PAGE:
Carcinoid tumors develop from neuroendocrine cells in the GI tract (90%—see Small-Bowel Tumors), pancreas, and pulmonary bronchi (see Bronchial Carcinoid). More than 95% of all GI carcinoids originate in only 3 sites: the appendix, ileum, and rectum. Although carcinoids are often benign or only locally invasive, those affecting the ileum and bronchus are frequently malignant.
Carcinoids can be endocrinologically inert or produce various hormones. The most common endocrinologic syndrome is carcinoid syndrome; however, most patients with carcinoids do not develop carcinoid syndrome. The likelihood that a tumor will be endocrinologically active varies with its site of origin, being highest for tumors originating in the ileum and proximal colon (40 to 50%). The likelihood is lower with bronchial carcinoids, lower still with appendiceal carcinoids, and essentially zero with rectal carcinoids.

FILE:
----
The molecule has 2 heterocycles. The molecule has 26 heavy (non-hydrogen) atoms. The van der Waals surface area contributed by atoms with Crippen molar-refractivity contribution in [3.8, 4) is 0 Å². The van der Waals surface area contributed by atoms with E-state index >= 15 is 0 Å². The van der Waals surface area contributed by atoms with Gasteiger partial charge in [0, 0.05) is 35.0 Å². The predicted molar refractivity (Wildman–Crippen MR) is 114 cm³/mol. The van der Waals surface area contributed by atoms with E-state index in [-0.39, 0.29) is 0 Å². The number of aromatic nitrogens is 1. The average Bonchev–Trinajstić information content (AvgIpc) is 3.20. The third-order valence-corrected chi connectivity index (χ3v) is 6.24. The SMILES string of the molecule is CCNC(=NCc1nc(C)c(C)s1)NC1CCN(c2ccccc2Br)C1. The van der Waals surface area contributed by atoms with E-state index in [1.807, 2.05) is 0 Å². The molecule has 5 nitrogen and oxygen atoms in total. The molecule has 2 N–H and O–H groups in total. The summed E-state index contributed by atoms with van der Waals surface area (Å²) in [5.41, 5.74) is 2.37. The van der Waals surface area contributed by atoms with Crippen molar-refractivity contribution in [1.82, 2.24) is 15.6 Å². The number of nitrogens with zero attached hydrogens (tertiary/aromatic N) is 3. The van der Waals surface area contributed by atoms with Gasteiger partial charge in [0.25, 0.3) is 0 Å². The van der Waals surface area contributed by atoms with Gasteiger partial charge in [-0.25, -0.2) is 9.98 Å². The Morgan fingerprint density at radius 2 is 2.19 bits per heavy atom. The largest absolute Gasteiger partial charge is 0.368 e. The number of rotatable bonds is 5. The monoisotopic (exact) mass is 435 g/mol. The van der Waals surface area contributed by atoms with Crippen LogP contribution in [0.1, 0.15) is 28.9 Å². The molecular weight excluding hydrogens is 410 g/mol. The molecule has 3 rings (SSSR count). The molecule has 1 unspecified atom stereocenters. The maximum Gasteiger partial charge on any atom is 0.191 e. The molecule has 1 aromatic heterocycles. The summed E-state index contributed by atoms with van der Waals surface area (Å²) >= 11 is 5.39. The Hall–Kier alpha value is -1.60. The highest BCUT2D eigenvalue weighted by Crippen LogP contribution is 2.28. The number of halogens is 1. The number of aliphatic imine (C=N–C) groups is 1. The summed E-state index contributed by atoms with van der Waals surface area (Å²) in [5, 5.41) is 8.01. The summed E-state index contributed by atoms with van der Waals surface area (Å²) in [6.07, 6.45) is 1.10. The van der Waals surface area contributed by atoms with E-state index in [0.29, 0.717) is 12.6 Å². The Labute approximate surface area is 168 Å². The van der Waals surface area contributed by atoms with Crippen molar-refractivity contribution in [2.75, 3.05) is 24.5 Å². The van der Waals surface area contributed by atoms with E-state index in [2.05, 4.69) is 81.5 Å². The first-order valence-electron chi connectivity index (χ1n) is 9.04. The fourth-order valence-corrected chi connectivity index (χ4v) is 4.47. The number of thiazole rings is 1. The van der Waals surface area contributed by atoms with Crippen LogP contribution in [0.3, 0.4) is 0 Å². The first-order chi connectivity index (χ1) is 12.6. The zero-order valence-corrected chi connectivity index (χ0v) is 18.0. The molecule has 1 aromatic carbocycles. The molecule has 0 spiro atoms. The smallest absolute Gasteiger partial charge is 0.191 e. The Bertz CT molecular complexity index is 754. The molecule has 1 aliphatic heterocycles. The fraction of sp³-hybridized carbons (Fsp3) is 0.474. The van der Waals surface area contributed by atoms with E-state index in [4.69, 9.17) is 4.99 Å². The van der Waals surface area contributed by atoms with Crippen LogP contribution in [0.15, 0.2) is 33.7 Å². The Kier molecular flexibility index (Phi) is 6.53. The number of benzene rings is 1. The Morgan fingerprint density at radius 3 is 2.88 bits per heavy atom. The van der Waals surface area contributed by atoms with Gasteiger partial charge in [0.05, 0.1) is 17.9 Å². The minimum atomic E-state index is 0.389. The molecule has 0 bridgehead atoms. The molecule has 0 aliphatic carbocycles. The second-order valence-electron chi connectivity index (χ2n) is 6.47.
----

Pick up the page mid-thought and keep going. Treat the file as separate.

Endocrinologically inert carcinoids are suspected because of their symptoms and signs (eg, pain, luminal bleeding, GI obstruction). They can be detected by angiography, CT, or MRI. Small-bowel carcinoids may exhibit filling defects or other abnormalities on barium x-rays. Definitive diagnosis is made histologically after biopsy or resection.
Endocrinologically active carcinoids are diagnosed and treated as described for carcinoid syndrome (see Carcinoid Syndrome).
Last full review/revision September 2013 by B. Mark Evers
Content last modified October 2013